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Investigation into why council paid for street lamp work which was not done

Town Hall says it has strengthened its payment system

30 October, 2017 — By Tom Foot

Lanterns in the street lamp replacement programme

AN investigation was launched at the Town Hall after a whistle­blower revealed the council paid out tens of thousands of pounds to a contractor for work that had not been done.

A Camden insider raised questions about why street lamp replacement work had not happened – seven weeks after invoices had been paid. Council policy is to pay for work only after it has been completed. The insider told the New Journal: “What has clearly happened here is Camden’s contractor was paid in advance for works that were not even started.

The contractor invoiced Camden and nobody appears to have checked to see that the works were complete.” It has raised concerns about whether the Town Hall, and particular its engineering services department, has the resources to check whether work it is paying for has been carried out. “Is the London borough of Camden so under-resourced staff-wise that they can no longer check works and therefore just pay contractors?” the insider asked.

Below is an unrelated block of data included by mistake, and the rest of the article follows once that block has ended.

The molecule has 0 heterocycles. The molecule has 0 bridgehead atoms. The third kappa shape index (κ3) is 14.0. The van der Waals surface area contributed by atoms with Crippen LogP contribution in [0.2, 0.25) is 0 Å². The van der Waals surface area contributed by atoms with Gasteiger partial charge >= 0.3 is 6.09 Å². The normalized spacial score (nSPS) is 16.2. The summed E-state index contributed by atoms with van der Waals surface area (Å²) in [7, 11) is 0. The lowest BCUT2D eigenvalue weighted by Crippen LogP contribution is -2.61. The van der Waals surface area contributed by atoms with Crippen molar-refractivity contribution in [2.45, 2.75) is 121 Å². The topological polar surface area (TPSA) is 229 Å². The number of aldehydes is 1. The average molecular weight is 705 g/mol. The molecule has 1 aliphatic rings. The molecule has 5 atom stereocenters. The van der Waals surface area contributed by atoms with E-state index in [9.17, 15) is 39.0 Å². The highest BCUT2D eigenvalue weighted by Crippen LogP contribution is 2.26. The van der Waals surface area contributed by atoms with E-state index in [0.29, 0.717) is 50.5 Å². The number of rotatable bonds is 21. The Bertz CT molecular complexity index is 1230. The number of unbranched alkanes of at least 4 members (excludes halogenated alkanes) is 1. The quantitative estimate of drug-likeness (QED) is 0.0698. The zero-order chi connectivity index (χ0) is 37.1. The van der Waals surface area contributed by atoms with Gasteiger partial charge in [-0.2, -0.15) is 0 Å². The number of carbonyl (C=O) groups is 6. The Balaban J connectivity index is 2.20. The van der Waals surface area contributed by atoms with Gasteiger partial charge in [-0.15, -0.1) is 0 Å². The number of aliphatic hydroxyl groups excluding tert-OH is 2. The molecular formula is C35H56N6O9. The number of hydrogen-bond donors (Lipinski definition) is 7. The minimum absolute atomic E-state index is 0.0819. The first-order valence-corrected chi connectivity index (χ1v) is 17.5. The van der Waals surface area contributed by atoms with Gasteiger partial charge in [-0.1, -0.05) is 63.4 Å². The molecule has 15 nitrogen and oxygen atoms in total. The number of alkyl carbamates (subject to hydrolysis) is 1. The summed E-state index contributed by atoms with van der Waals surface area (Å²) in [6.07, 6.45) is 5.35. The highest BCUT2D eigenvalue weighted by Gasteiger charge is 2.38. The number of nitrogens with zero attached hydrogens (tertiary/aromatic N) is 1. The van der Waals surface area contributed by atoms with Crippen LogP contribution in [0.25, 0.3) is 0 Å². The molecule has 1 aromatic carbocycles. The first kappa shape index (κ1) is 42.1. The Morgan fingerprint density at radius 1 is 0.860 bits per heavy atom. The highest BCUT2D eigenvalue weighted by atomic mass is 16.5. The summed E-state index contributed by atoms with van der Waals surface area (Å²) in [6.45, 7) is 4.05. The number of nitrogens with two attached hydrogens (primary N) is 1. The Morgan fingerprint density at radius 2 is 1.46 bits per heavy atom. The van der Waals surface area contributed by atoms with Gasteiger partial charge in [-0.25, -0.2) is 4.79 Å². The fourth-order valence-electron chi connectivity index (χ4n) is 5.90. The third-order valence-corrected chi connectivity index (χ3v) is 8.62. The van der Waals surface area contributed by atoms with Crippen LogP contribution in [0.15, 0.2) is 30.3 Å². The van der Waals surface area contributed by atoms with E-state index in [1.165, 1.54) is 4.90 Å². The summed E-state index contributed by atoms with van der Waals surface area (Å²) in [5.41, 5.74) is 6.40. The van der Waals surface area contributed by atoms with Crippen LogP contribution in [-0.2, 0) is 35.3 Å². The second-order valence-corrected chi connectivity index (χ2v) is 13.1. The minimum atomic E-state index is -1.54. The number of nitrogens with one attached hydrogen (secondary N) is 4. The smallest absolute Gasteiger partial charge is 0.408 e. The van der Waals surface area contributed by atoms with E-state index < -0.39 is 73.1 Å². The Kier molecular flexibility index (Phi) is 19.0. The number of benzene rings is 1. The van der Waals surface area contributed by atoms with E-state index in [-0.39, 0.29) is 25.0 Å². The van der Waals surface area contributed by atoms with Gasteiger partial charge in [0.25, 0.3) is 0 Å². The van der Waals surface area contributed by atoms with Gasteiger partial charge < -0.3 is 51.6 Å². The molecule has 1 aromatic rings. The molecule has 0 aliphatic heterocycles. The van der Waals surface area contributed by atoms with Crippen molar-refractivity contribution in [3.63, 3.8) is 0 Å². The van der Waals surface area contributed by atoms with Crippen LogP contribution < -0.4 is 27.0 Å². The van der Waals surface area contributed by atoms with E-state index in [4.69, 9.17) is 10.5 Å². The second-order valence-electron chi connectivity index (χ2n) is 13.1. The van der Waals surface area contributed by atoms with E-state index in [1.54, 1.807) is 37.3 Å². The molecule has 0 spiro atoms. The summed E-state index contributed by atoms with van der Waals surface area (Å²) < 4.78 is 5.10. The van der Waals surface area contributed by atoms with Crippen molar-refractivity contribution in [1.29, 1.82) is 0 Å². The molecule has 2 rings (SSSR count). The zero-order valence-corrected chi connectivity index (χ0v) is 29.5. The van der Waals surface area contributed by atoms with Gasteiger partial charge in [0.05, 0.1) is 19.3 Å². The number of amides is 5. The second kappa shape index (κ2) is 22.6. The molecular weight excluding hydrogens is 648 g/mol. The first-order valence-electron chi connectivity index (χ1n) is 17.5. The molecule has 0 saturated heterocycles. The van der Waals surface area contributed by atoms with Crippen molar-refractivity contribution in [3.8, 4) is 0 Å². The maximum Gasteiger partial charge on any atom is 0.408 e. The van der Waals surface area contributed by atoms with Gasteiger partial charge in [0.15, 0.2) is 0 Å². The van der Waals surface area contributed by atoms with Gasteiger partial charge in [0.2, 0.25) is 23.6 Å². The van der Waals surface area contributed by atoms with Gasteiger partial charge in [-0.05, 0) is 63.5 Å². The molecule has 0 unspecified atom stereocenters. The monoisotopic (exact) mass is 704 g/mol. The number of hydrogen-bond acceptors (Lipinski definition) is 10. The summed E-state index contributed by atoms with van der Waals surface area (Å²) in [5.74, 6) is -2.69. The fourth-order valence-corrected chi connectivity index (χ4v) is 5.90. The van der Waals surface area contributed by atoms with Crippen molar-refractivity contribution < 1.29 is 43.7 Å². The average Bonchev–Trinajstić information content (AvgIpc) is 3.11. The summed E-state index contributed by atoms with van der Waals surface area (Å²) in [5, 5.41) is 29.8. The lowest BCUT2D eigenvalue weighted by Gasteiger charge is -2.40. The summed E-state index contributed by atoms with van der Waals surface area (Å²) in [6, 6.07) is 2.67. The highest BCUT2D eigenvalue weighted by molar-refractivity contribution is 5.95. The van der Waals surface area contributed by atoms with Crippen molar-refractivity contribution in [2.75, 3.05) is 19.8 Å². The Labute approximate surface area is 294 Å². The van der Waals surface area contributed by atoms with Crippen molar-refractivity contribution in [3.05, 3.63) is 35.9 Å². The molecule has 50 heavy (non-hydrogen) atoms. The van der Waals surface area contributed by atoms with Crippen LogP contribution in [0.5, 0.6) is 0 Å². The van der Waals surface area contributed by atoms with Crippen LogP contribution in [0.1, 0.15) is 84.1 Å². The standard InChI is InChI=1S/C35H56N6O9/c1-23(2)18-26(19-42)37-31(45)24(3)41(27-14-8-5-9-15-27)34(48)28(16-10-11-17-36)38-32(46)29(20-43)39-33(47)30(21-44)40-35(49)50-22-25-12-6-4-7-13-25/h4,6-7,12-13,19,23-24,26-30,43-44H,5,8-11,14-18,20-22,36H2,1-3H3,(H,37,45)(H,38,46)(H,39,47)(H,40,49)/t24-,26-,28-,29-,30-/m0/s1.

Responding to the whistleblower’s concerns – through the Town Hall’s whistleblowing service website – officials admitted they had “found that works… had not been done”, adding: “As a result the monies paid for this work were credited back to the council by the contractor and the works then completed.”

The response said that an investigation was ongoing. In 2016, Camden announced a four-year, public realm maintenance and improvement contract with VolkerHighways. With a value of £12million a year, the contract covers highways and lighting maintenance services across the borough until 2020. A

Camden Council spokesman said: “A number of allegations were raised relating to a contract between the council and VolkerHighways. An internal investigation found that works relating to two orders that the council had paid for had yet to be completed. The council has a two-stage process to ensure that all street works have been completed. As soon as it was identified that this was not the case, the money paid for this work was promptly credited back to the council by VolkerHighways and the works are now being completed. The council have now strengthened this two-stage process.”

He added: “The investigation discovered no evidence to suggest that anyone within the council benefited, or was to benefit, financially because of the error. “The council cannot comment on any ongoing investigations, so as not to prejudice the processes.”


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